Transcranial magnetic stimulation and the human brain.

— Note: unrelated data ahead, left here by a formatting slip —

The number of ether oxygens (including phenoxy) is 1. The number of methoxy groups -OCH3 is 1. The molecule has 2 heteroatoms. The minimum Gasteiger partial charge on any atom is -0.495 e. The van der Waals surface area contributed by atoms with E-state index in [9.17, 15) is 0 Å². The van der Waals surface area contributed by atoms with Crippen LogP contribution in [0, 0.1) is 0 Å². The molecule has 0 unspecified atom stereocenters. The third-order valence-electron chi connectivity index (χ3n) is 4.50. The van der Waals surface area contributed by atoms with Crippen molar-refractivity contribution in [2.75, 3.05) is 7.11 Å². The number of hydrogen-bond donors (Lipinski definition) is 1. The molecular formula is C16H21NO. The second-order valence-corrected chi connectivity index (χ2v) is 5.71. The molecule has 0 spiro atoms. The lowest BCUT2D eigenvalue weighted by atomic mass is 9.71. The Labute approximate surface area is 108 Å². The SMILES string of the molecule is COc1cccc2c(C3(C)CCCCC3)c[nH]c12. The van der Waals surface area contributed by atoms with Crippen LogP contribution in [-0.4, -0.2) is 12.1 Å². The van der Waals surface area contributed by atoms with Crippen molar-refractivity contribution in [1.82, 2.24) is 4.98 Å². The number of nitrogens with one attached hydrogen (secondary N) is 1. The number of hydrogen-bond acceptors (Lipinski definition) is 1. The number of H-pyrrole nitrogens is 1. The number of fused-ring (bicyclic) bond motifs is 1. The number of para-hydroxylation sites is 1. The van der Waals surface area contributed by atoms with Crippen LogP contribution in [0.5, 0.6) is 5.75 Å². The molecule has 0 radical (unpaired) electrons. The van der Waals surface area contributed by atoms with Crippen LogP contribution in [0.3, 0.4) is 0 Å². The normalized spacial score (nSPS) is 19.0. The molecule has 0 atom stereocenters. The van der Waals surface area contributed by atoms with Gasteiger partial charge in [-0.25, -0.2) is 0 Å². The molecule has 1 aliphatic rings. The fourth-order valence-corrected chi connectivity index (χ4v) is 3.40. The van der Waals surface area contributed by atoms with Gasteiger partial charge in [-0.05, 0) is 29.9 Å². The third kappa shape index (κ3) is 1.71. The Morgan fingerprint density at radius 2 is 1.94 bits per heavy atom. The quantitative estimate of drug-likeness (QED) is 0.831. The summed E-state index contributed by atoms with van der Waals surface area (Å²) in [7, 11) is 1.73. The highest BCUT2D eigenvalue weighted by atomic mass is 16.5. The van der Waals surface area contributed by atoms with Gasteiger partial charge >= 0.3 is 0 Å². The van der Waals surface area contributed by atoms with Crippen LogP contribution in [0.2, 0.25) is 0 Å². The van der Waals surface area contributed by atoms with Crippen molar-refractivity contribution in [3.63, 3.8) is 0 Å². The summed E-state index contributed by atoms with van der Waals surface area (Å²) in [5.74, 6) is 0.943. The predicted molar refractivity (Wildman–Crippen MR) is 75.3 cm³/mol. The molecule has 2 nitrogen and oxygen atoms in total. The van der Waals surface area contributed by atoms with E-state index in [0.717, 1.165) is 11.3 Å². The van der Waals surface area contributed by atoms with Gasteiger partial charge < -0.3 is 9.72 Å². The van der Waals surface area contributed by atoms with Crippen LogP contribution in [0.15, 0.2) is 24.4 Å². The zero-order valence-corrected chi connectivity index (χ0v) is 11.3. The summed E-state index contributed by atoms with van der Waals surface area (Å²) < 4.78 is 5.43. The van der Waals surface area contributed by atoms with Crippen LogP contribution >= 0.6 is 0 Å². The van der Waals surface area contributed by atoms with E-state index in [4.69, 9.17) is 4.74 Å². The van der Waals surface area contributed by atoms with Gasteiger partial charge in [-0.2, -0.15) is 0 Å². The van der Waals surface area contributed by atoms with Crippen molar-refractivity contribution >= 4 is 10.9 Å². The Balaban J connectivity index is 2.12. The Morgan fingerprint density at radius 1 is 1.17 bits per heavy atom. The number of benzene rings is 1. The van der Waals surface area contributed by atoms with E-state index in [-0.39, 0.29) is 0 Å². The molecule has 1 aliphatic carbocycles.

Brief overview. Barker, et al. (1985) first used it. TMS does not affect corticospinal neurons directly but rather synaptic inputs. Visual system: may produce phosphenes or erase brieft stimuli, may interfere with motion perception. SMA TMS impairs accuracy of complex finger movements, only sequence elements executed somewhat later than the TMS (Gerloff et al., 1997). Speech arrest. Brain plasticity: after arm amputations the representaion shrinks, in Braille readers the representations grows, also following piano practice. B.g. disorder seems to reduce cortical inhibition. rTMS (> 5 Hz) can have lasting enhancement of motor excitability (cf. long-term potentiation LTP), slow rTMS (1 Hz) will transiently depress excitability. rTMS may affect mood after TMS of left dorsolateral prefrontal cortex. High frequency rTMS may cause seizures.